One on One with Greg Drossel

One on One with Greg Drossel

Greg Drossel outside Holtsville Hal's pen. Photo by Kevin Redding

By Kevin Redding

Ever since Greg Drossel was young, he’s had a love for the great outdoors. The 64-year-old Ridge resident grew up in Three Villages when it was still a largely wild area and spent most of his days reveling in and examining nature. Whether it was flipping rocks over for in-depth analysis or chasing animals through the woods, Drossel’s upbringing on Long Island laid the foundation for his career as a naturalist, an animal caretaker and, ultimately, the permanent handler of Holtsville Hal, the North Shore’s cherished groundhog and meteorologist, for 21 years.

Greg Drossel with the great prognosticator Holtsville Hal on Groundhog Day this year. Photo by Kevin Redding

From 1979 until 1997, Drossel crossed his passion for nature with a desire to get more kids to appreciate the outdoors as general manager of the Long Island Game Farm, a family-owned wildlife park in Manorville that currently features hundreds of animals and has been a frequent destination for school kids for decades. He currently serves as assistant director of student life at Ross School in East Hampton, where he holds lectures and mentors students on all things nature related and started an archery program, for which he is the instructor.

Drossel also served as a consultant for many zoos across the country and was involved in a lot of animal-related confiscation work with the federal government, retrieving illegally kept mountain lions and alligators from people’s homes. The naturalist has even handled animals for films, like Woody Allen’s “Alice” and the 1993 drama “Searching for Bobby Fischer,” and TV commercials and has appeared on “The Today Show” and “Live with Regis and Kathie Lee” with renowned zoologist Jim Fowler.

I had the opportunity to speak with Drossel right before Holtsville Hal made his famous Groundhog Day prediction at the Brookhaven Wildlife and Ecology Center in Holtsville on Feb. 2.

Have you always loved animals?

Absolutely. My dad was brought up on a farm in East Setauket up off Sheep Pasture Road, and I’ve always been around the outdoors, grew up hunting and fishing and camping and having a respect for the natural world and it’s just stuck with me all these years. I hate to use the word, but that’s my drug. My kids say “put dad out in the middle of the woods with a pocketknife and a rock and he’ll be fine for the rest of his life.”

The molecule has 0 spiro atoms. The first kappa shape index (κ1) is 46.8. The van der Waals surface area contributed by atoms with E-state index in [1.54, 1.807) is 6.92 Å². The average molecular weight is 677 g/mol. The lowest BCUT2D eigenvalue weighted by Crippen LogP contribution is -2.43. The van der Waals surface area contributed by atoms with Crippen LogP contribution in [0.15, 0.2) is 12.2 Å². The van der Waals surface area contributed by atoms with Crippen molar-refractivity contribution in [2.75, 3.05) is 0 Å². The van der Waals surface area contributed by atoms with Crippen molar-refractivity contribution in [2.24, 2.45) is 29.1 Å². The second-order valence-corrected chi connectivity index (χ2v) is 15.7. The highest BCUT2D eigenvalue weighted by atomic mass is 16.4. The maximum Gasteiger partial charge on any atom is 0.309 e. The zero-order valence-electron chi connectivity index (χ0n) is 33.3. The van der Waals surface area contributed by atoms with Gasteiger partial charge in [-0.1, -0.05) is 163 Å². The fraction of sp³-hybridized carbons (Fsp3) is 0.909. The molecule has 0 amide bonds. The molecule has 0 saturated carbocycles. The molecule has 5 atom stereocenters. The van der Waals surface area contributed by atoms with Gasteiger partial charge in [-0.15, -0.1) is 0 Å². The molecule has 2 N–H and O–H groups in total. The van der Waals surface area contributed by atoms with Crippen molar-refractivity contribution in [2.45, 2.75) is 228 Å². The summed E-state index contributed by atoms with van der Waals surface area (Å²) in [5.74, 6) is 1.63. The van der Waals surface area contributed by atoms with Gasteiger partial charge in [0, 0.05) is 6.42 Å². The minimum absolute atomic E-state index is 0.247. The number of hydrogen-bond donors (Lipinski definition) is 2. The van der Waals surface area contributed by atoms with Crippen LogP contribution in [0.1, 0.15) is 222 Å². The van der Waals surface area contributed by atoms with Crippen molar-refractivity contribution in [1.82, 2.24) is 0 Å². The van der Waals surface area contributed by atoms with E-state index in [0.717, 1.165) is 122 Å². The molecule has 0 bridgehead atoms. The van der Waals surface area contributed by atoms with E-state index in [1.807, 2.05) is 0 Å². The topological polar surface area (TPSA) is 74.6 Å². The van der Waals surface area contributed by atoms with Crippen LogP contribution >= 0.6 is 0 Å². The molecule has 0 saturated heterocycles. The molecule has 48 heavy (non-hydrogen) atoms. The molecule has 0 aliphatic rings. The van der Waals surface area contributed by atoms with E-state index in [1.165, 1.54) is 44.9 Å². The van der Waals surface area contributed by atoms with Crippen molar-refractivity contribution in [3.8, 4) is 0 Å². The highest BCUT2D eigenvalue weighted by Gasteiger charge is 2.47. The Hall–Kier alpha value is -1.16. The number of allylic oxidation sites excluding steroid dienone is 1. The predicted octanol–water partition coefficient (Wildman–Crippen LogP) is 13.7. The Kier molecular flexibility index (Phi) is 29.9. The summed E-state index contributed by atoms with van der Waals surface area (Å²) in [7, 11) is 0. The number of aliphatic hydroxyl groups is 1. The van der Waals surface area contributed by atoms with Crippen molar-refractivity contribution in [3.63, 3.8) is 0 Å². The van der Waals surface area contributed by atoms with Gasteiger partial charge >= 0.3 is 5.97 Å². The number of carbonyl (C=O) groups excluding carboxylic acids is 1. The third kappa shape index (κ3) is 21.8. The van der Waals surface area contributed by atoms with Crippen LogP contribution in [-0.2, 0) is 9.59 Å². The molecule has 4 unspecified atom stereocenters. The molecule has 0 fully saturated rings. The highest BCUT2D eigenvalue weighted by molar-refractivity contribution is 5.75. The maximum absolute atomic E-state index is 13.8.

Where did you grow up?

I grew up in the Stony Brook-Setauket-Port Jefferson area and then moved to Lake Grove and now I live in Ridge out in the Pine Barrens.

Did growing up in that area make you the person you are today?

Definitely. Like anything else, I get to go back there quite often because I still have some friends and relatives that still live there. I remember grouse hunting with my dad as a kid where Stony Brook University is now … that was all wild, there was no Nicolls Road [back then]. I remember riding down Nesconset Highway when it was two lanes, one going, one coming, and it’d be nothing to see deer and fox standing on the side of the road in Setauket.

How did you become Hal’s handler?

Just being here. I’ve always enjoyed coming to the Wildlife and Ecology Center. Years ago when I ran the Long Island Game Farm, I used to handle the groundhog Malverne Mel and then when I left the game farm, I was able to spend more time here. This is such a great jewel in the Town of Brookhaven.

Where did Hal come from?

I believe Hal was rescued after being hurt and so that’s why he’s here now. And he’s permanently here [at the Ecology Center.] He’s got his own pen that he lives in.

What’s the life expectancy of a groundhog?

Well, there are understudies and I don’t want to give it all away. Of course, he’s the original Hal and always will be — he’s immortal.

Do you only see Hal on Groundhog Day?

No, I bring my grandkids here a lot and I have a summer camp at the Ross School and twice throughout the six weeks I make a trip out here with a bunch of little five, six and seven-year-olds.

What’s Hal’s personality like?

It depends, we all wake up in the morning in different moods and we’ll find out [today on Groundhog Day] how he’s feeling.

Do you think the little guy enjoys the festivities?

How could he not? I think he does, yeah, but you’d have to ask his agent. I’m just his lowly handler.

Does Hal get any special treats after the Groundhog Day event?

Actually no, he just wants to go back to sleep [like the rest of us], so they bring him back to his pen.

Why do you think it’s important for kids to learn about wild animals and nature?

It’s part of who we are. We all come from nature and we’re all caught up in technology, and I’m not saying that technology is bad but you got to get outside and really appreciate the outdoors. There’s a book called “Last Child in the Woods” by Richard Louv about kids having nature-deficit disorder. You want to learn about geometry? Let a kid look at a pinecone. You want to learn about physics? Let them float a stick down a stream and see where it goes and how it gets there. It’s all out there.